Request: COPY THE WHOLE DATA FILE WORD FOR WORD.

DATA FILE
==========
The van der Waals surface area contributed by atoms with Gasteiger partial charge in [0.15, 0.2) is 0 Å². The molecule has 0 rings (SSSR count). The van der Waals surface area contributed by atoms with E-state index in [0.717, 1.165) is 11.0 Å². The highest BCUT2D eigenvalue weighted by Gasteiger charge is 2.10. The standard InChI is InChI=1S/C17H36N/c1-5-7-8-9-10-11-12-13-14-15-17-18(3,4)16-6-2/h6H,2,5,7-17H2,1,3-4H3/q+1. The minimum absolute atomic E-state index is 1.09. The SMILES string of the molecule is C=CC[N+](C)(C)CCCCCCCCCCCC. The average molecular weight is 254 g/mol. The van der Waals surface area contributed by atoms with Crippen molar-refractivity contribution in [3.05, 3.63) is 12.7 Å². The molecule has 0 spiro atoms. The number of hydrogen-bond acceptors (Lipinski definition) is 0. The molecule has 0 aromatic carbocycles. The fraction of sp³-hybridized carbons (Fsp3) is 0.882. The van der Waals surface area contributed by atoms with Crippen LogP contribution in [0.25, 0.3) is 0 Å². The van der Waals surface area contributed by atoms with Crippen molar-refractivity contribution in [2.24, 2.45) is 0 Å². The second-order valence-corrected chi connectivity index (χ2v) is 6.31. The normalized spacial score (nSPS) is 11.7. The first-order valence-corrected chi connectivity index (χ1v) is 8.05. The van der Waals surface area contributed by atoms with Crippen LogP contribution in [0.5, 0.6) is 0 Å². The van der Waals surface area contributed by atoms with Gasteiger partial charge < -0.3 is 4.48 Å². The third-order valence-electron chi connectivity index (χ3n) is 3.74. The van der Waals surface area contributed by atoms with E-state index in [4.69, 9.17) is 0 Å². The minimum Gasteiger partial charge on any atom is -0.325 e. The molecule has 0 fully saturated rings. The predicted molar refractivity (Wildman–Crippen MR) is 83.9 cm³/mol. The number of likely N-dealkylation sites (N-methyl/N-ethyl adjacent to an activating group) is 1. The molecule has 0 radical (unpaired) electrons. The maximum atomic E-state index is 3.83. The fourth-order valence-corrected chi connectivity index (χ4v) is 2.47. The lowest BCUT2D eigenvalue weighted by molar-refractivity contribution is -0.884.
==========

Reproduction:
The van der Waals surface area contributed by atoms with Gasteiger partial charge in [0.15, 0.2) is 0 Å². The molecule has 0 rings (SSSR count). The van der Waals surface area contributed by atoms with E-state index in [0.717, 1.165) is 11.0 Å². The highest BCUT2D eigenvalue weighted by Gasteiger charge is 2.10. The standard InChI is InChI=1S/C17H36N/c1-5-7-8-9-10-11-12-13-14-15-17-18(3,4)16-6-2/h6H,2,5,7-17H2,1,3-4H3/q+1. The minimum absolute atomic E-state index is 1.09. The SMILES string of the molecule is C=CC[N+](C)(C)CCCCCCCCCCCC. The average molecular weight is 254 g/mol. The van der Waals surface area contributed by atoms with Crippen molar-refractivity contribution in [3.05, 3.63) is 12.7 Å². The molecule has 0 spiro atoms. The number of hydrogen-bond acceptors (Lipinski definition) is 0. The molecule has 0 aromatic carbocycles. The fraction of sp³-hybridized carbons (Fsp3) is 0.882. The van der Waals surface area contributed by atoms with Crippen LogP contribution in [0.25, 0.3) is 0 Å². The van der Waals surface area contributed by atoms with Crippen molar-refractivity contribution in [2.24, 2.45) is 0 Å². The second-order valence-corrected chi connectivity index (χ2v) is 6.31. The normalized spacial score (nSPS) is 11.7. The first-order valence-corrected chi connectivity index (χ1v) is 8.05. The van der Waals surface area contributed by atoms with Crippen LogP contribution in [0.5, 0.6) is 0 Å². The van der Waals surface area contributed by atoms with Gasteiger partial charge < -0.3 is 4.48 Å². The third-order valence-electron chi connectivity index (χ3n) is 3.74. The van der Waals surface area contributed by atoms with E-state index in [4.69, 9.17) is 0 Å². The minimum Gasteiger partial charge on any atom is -0.325 e. The molecule has 0 fully saturated rings. The predicted molar refractivity (Wildman–Crippen MR) is 83.9 cm³/mol. The number of likely N-dealkylation sites (N-methyl/N-ethyl adjacent to an activating group) is 1. The molecule has 0 radical (unpaired) electrons. The maximum atomic E-state index is 3.83. The fourth-order valence-corrected chi connectivity index (χ4v) is 2.47. The lowest BCUT2D eigenvalue weighted by molar-refractivity contribution is -0.884.